Enabling Bitlocker on the Windows 11 Home Edition

First of all - thank you to everyone who is behind and who contributes to this community effort. I have started the journey. Couldn’t have begun it without you.

My problem. . . .

I have the Windows 11 Home Edition and I am trying to enable Bitlocker per the instructions provided:

I have checked that my device meets the requirements at 1. and 2.

I have completed 3-5, but at 6. I appear to run into some trouble.

After this command:

manage-bde c: -protectors -add -rp -tpm

I got the following result:

Key Protectors Added’ two passwords, and the following error:

ERROR: An error occurred (code 0x80310031):
This key protector cannot be added. Only one key protector of this type is allowed for this drive.

I went ahead and entered the next command anyway:

manage-bde -protectors -enable c:

and received the following:

Key protectors are enabled for volume C:.

After the final command:

manage-bde -protectors -get c: > %UserProfile%\Desktop\BitLocker-Recovery-Key.txt

Nothing appeared to happen.

Can anyone tell me what’s going on? I am sure there must be something I am not doing right.


manage-bde -protectors -delete c:

Then go ahead and try again. You may need to set some kind of pin on the tpm as well.

Disclaimer: i am no expert on windows.

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I would recommend you to

  1. Upgrade to windows 11 enterprise with generic key Generic Product Keys to Install or Upgrade Windows 11 Editions Tutorial | Windows 11 Forum

  2. (Optional) activate using massgrave activation script (it’s on github, just search for it)

  3. Use bitlocker normally

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We’ll have to retest this again. At the time it was written there was no GUI way to do it, and encryption was unavailable for Home editions.

There is still no GUI way to enable encryption on Home edition without sending your recovery key to Microsoft. Windows 11 enabling encryption by default probably does mess up this guide though.

@enspIcIl you likely have to disable encryption in Settings, then follow the guide on the website (@ph00lt0’s suggestion might work as well, I’m not sure):

Thanks for your response. I am liking this option because it keeps me in the GUI where I am comfortable. But I do have two questions.

  1. Does upgrading with the generic key require me to upgrade with an actual subscription at any point or mess with my current subscription in any way?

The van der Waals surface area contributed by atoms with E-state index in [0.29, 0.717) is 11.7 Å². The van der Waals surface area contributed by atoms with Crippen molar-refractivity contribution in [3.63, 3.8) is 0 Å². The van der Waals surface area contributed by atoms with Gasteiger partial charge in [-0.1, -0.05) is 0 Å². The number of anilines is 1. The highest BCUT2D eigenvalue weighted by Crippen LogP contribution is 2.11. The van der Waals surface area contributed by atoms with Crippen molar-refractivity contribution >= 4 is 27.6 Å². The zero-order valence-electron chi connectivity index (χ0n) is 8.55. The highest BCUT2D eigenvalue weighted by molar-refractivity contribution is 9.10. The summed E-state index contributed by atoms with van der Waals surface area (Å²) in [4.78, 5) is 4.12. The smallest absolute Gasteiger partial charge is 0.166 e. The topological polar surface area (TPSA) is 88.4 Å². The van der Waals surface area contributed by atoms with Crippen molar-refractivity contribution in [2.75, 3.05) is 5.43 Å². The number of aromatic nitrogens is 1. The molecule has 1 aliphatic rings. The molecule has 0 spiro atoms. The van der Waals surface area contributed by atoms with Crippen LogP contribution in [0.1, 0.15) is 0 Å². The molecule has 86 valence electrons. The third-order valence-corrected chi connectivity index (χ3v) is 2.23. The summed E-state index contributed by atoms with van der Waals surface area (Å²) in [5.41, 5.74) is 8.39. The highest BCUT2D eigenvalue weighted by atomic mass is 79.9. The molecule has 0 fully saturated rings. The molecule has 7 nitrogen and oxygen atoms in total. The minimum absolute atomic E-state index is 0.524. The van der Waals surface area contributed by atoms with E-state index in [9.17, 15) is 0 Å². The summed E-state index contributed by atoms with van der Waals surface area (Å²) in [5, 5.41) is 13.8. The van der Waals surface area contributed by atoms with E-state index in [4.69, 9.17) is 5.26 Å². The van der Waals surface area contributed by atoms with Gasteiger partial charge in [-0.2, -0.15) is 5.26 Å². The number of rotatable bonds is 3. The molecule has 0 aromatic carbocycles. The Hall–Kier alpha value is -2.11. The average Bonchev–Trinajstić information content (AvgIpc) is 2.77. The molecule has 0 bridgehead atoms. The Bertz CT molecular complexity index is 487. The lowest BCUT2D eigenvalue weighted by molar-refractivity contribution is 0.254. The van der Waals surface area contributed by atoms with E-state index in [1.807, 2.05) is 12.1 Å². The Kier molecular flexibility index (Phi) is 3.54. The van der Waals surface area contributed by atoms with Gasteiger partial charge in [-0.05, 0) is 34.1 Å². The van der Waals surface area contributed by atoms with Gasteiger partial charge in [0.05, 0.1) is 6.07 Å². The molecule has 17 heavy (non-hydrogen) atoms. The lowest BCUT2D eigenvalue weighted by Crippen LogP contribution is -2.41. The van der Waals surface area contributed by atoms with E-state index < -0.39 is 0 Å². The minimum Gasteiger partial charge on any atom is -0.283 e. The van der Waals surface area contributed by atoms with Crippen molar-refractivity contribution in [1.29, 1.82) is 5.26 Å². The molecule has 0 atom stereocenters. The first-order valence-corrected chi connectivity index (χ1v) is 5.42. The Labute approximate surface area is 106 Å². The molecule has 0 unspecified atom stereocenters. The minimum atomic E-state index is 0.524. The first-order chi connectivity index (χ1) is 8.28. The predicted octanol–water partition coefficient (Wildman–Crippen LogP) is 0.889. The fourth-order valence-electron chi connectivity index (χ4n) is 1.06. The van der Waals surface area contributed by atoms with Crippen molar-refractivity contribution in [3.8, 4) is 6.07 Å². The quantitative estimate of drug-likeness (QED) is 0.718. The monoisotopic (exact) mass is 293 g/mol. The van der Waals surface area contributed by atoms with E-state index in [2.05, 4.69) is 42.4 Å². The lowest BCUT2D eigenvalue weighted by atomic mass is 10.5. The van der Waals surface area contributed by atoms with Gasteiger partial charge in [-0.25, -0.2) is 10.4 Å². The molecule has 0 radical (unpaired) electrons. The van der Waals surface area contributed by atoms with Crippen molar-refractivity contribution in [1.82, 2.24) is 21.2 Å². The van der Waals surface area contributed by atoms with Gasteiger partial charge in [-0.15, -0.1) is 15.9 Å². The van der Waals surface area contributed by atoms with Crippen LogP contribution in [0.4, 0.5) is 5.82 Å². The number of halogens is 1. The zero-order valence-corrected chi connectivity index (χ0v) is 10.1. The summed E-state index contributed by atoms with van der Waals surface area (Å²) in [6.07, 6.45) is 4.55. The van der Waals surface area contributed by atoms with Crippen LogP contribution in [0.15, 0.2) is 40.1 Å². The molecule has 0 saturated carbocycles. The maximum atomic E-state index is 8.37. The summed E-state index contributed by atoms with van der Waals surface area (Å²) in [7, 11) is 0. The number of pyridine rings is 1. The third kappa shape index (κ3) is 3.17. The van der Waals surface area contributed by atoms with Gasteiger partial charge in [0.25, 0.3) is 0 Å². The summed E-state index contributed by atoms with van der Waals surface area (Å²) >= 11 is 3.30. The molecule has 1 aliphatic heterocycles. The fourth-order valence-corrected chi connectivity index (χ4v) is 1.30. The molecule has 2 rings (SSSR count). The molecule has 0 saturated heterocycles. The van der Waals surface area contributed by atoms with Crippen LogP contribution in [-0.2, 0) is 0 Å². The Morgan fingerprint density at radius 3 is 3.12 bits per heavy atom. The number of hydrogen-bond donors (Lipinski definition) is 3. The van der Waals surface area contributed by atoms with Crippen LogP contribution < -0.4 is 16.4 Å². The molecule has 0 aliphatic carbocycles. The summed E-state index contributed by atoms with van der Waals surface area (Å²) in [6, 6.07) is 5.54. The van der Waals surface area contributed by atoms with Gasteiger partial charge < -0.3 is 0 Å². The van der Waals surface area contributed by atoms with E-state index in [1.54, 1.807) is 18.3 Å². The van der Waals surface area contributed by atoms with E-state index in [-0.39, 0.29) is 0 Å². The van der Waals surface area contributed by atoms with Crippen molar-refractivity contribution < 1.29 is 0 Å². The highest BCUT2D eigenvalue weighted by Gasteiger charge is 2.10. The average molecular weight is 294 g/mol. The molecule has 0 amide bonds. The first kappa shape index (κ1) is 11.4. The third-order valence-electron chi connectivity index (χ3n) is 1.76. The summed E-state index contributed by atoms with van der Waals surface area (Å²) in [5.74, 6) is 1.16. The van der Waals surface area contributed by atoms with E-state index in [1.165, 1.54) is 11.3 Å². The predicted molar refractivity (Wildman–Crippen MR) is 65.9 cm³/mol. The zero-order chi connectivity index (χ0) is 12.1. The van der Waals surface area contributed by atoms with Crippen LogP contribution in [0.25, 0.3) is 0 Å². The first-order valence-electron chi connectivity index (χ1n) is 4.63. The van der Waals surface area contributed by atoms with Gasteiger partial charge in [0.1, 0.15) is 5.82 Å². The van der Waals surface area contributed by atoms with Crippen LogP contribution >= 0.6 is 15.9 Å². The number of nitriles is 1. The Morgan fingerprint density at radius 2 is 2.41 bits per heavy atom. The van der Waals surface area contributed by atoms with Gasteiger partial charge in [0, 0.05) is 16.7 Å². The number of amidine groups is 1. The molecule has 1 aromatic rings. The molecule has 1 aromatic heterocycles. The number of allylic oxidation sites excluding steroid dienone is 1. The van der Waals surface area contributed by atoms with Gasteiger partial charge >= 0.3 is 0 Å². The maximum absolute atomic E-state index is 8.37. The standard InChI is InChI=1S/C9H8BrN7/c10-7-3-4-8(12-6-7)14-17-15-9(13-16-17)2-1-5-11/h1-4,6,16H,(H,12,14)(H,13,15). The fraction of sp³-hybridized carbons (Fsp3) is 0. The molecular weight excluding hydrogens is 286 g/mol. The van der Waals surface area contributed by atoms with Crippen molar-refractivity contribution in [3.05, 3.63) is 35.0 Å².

2. What’s the motivation for using massgrave?

I think you are right that I will need to disable device encryption. I did think that the error suggested this when I read ‘Only one key protector of this type is allowed for this drive’ - the implication seemed to be that device encryption was standing in the way of drive encryption. And I do have device encryption enabled.

  1. You can leave it unactivated it just fine

  2. It emulates HWID activation, which permanently activates windows

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Point 1:
“Access [Advanced Startup Options. You need to reboot while pressing the F8 key before Windows starts and” This doesn’t work on all Laptops (for example on my HP Envy it didn’t).
I would suggest replacing it with:
Windows 11 : Settings → System → Recovery → Click on the “Restart Now” next to “Advanced Startup”
Windows 10: Settings → Recovery → Click on the “Restart Now” under the section of “Advanced Startup”

Point 2:
The guide then suggests: “manage-bde -on c: -used”
This didn’t work on my machine, until I deleted the Shadow copies of Drive C. I used a command, which I can’t recall perfectly but it was something like “manage-bde -on c: -DeleteVolumeShadowCopies”
This should be added to the guide.

Point 3:
Doesn’t this guide only apply to Drive C? Shouldn’t we add a notice to encrypt all other available drives by replacing (C) with the name of the Drive?

Point 4:
It’s not clear if the user can safely delete (BitLocker-Recovery-Key.txt) from the Desktop after copying it to an external storage.

Point 5:
Shouldn’t we add a command to check if Bitlocker is really enabled? Otherwise we can just copy my checking method using the GUI in the comment below

Point 6:
I really think we should add a command to disable Bitlocker if needed (as this method doesn’t exist anywhere online so there isn’t any guide to deactivate Bitlocker using the command line)

P.S: Thanks so much for this guide, which I couldn’t find anywhere on the internet besides Privacyguides. You guys rock :slight_smile:

Regarding the GUI and modifying this Guide to a GUI-Based one:
I’m not sure that all Windows 11 Home editions have the GUI for Bitlocker or even normal device encryption ((I’m on the latest Windows 11 2H22). My device fulfills all requirements mentioned in the guide, I encrypted my C Drive using it but I still can’t see the option from the GUI.

Here are the requierments:

Here are the non-existent GUI options:

Here’s the proof that Bitlocker is activated (using your guide) on C Drive but not D Drive on my machine:
(System → Storage → Advanced Storage Settings → Disk & Volumes)

P.S.: Clicking on (Turn on Bitlocker) under the section of D Drive only opens this, where I can backup my encryption key for the C Drive: